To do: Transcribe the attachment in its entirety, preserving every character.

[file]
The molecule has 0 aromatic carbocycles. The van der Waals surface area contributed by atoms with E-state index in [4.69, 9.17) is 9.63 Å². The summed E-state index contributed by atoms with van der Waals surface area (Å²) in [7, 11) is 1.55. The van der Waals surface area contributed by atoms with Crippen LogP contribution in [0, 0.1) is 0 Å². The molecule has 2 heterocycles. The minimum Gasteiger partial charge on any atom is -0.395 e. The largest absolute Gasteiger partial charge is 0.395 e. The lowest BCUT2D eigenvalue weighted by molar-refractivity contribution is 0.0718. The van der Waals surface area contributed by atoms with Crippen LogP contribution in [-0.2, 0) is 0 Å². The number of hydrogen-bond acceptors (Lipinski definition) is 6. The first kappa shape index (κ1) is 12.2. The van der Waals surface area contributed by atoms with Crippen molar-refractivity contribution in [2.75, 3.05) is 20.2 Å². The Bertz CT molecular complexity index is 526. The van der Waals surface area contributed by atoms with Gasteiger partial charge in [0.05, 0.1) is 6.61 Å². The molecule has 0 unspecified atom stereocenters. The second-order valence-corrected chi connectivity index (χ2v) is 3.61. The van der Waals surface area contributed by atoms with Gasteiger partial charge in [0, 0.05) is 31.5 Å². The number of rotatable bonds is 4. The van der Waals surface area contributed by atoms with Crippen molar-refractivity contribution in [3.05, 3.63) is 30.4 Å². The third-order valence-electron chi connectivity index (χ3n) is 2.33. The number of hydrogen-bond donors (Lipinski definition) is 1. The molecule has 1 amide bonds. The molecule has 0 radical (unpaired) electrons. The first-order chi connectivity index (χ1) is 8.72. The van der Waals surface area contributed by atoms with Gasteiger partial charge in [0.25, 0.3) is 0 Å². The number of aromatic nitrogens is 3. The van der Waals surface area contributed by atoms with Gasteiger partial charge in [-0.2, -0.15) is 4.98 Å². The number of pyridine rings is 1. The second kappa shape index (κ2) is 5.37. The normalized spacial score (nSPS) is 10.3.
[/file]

The molecule has 0 aromatic carbocycles. The van der Waals surface area contributed by atoms with E-state index in [4.69, 9.17) is 9.63 Å². The summed E-state index contributed by atoms with van der Waals surface area (Å²) in [7, 11) is 1.55. The van der Waals surface area contributed by atoms with Crippen LogP contribution in [0, 0.1) is 0 Å². The molecule has 2 heterocycles. The minimum Gasteiger partial charge on any atom is -0.395 e. The largest absolute Gasteiger partial charge is 0.395 e. The lowest BCUT2D eigenvalue weighted by molar-refractivity contribution is 0.0718. The van der Waals surface area contributed by atoms with Crippen LogP contribution in [-0.2, 0) is 0 Å². The number of hydrogen-bond acceptors (Lipinski definition) is 6. The first kappa shape index (κ1) is 12.2. The van der Waals surface area contributed by atoms with Crippen molar-refractivity contribution in [2.75, 3.05) is 20.2 Å². The Bertz CT molecular complexity index is 526. The van der Waals surface area contributed by atoms with Gasteiger partial charge in [0.05, 0.1) is 6.61 Å². The molecule has 0 unspecified atom stereocenters. The second-order valence-corrected chi connectivity index (χ2v) is 3.61. The van der Waals surface area contributed by atoms with Gasteiger partial charge in [0, 0.05) is 31.5 Å². The number of rotatable bonds is 4. The van der Waals surface area contributed by atoms with Crippen molar-refractivity contribution in [3.05, 3.63) is 30.4 Å². The third-order valence-electron chi connectivity index (χ3n) is 2.33. The number of hydrogen-bond donors (Lipinski definition) is 1. The molecule has 1 amide bonds. The molecule has 0 radical (unpaired) electrons. The first-order chi connectivity index (χ1) is 8.72. The van der Waals surface area contributed by atoms with Gasteiger partial charge in [0.25, 0.3) is 0 Å². The number of aromatic nitrogens is 3. The van der Waals surface area contributed by atoms with Gasteiger partial charge in [-0.2, -0.15) is 4.98 Å². The number of pyridine rings is 1. The second kappa shape index (κ2) is 5.37. The normalized spacial score (nSPS) is 10.3.